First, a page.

Among the companies offering devices is Amber Alert GPS, founded by a businessman who temporarily lost his 3-year-old at an amusement park. Its tracker looks a bit like a pager. Carol Colombo, the chief executive, said most customers buy the device for children between the ages of 2 and 10 – old enough to be mobile, but too young to carry a cellphone. Still, with a press of a button, your child can send a text or initiate a voice call with you, and you can also dial in to the tracker and listen to his surroundings.

I found the Amber Alert extremely simple to set up and use. The company’s Web site, which allows you to configure and monitor the tracker, is well designed and intuitive, and its iPhone and Android apps also work well. Amber Alert offers more customizable alert settings than any other child-tracking system I tested: there’s an option to receive an alert each time your child comes within 150 meters of an address on a sex-offender database.

 
The device sells for $200, and it requires a service plan, which is $14.99 a month for basic tracking features, and $24.99 a month with extras, including voice-calling and sex-offender alerts.

Securus eZoom is slightly larger than the Amber Alert and doesn’t have some of that device’s features, but it is cheaper. The eZoom sells for $99.99, and its monthly plan is $19.99. If you pay for two years at once, the price drops to $12.99 a month.

Securus also makes the eCare for seniors who need medical help. In addition to tracking, it has a button that initiates a voice call to an emergency call center. The eCare sells for $99.99, with a $29.99-a-month service plan.

 
There also is a GPS device designed for keeping track of yourself. The SPOT Satellite GPS Messenger, which sells for $119.99 and requires a $99-a-year contract, is meant for adventurous types who routinely wander far off the grid. If you find yourself in an emergency in a place without any cellphone connectivity, you can alert rescuers to your location. You can also send a message letting your friends know you’re fine and they can track your progress on a map. The SPOT has led to dozens of rescues.

Securus and Amber Alert services allow you to monitor multiple trackers. The chief executives of both companies argue that GPS tracking can help parents avoid acting overly protective. It’s difficult for some parents to get over the fear of letting their children wander out into the world. A GPS tracker can help parents conquer that anxiety.

Amber Alert and Securus both recommend that parents don’t hide the trackers from their children. The trackers work best if children know that they can use them to alert their parents during an emergency. Privacy becomes more important to children as they get older. “If the parents have a deal – ‘You can use my car if we put a locator on it, and if you ever get in a bind, I’ll know exactly where you are’ – most teenagers won’t mind that,” said Chris Newton, the chief executive of Securus.

Neither Amber Alert nor Securus markets its devices to people who are looking to invade other people’s privacy. Both require at least a yearlong service contract, but why sign up for a year if you only want to track your straying spouse’s whereabouts for the next few weeks?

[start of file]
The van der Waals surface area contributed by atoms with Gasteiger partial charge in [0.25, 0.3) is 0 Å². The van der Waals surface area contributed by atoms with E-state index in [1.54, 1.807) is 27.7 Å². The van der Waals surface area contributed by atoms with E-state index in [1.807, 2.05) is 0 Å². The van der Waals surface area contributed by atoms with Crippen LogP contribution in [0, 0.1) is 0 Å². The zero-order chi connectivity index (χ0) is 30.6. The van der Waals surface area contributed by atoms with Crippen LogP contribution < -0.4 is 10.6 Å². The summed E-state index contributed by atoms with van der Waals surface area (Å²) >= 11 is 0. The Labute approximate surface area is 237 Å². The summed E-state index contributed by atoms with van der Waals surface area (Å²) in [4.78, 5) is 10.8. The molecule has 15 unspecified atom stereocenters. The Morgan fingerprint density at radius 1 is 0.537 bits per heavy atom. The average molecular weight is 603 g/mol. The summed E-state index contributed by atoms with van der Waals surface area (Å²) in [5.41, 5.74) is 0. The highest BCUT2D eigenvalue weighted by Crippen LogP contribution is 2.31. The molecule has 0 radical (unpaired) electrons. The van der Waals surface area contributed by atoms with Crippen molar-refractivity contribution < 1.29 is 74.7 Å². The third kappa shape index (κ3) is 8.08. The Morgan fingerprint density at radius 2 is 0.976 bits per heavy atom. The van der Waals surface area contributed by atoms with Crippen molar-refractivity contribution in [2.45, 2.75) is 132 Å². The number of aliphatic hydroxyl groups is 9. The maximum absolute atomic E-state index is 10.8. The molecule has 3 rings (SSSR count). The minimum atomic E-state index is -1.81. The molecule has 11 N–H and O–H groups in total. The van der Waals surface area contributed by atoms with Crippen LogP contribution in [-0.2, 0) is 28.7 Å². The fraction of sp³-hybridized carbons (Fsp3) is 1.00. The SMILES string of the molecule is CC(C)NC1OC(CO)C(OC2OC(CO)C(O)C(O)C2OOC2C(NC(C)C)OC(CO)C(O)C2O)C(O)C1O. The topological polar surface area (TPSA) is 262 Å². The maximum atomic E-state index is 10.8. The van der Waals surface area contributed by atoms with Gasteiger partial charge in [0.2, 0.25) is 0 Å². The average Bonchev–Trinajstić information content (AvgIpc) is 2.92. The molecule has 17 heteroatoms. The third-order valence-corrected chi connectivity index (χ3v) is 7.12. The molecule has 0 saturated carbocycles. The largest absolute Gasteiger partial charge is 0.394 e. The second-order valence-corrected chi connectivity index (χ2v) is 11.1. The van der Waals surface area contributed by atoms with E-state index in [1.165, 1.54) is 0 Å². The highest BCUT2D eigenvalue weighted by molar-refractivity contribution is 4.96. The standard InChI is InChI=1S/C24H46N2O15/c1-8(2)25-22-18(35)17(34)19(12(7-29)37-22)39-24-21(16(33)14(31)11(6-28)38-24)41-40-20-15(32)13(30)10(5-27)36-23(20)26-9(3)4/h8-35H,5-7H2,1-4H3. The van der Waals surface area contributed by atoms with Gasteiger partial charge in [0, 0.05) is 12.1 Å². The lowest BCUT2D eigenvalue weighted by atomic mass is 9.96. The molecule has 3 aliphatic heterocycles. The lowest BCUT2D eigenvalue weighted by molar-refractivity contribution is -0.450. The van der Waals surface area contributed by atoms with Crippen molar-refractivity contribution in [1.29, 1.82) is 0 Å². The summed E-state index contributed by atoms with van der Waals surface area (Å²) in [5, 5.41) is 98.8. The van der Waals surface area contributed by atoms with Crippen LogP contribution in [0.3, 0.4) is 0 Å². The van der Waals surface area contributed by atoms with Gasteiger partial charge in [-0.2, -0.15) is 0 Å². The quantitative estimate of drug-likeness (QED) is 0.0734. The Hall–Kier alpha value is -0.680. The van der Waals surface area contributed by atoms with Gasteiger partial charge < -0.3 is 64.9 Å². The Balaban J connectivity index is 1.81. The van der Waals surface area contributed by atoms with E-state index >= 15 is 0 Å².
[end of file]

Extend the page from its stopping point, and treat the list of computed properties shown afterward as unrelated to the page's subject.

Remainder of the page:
With that customer in mind, Rocky Mountain Tracking, a GPS firm that mainly sells trackers to companies looking to monitor their fleet vehicles, recently created a monthly rental plan for its personal tracking device, called Ghost Rider. For $99.95 a month, you’ll get the device and a service plan without a contract. You can use the device however you wish as long as you obey the law.

“We probably rent out 10 to 12 devices a month, and we don’t ask any questions,” said Gary Whitney of Rocky Mountain.

“Occasionally I’ll get a person – usually it’s the wife – who feels guilty about doing it.” Then he added, “But not so guilty that they don’t go ahead and get the device.”

The New York Times

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CES Wireless Introduces Wi-Fi Tracking Device

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This is an article from Fleet Owner. CES introduces a new Wi-Fi Tracking Device. Apple’s customers were a little unhappy the Wi-Fi only version of the iPad Mini didn’t have GPS tracking.

By: Fleet Owner

Original Source: CES Wireless Introduces Wi-Fi Tracking Device

The release of FA-888, a GPS tracking device, gives fleets the opportunity to manage their assets over a WiFi network.

The solution, from CES Wireless, offers flexibility for fleets that do not need continuous real-time monitoring. Because of this, by utilizing WiFi networks, the FA-888 eliminates monthly fees associated with cellular networks.

According to CES, the FA-888 logs the tracking data in memory and automatically downloads the data once the device enters a home WiFi zone. It is compatible with many third-party tracking software systems, the company added.

There is no monthly fee and the system requires only a one-time purchase price.

“Going forward we see WiFi becoming a real contended in the mobile data space with companies like Google and Boingo offering consumers free WiFi and wider area deployment. Cellular networks are simply choking with traffic,” said Pat Lohan, vice president, sales & marketing.

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GPS Shipments To Reach 37 Million In 2012

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This is a great article from Communications Mobility. GPS Tracking Systems are getting more popular every year

By: Communications Mobility

Original Source: GPS Shipments To Reach 37 Million In 2012

GPS-enabled cameras shipment is expected to exceed 10 million in 2013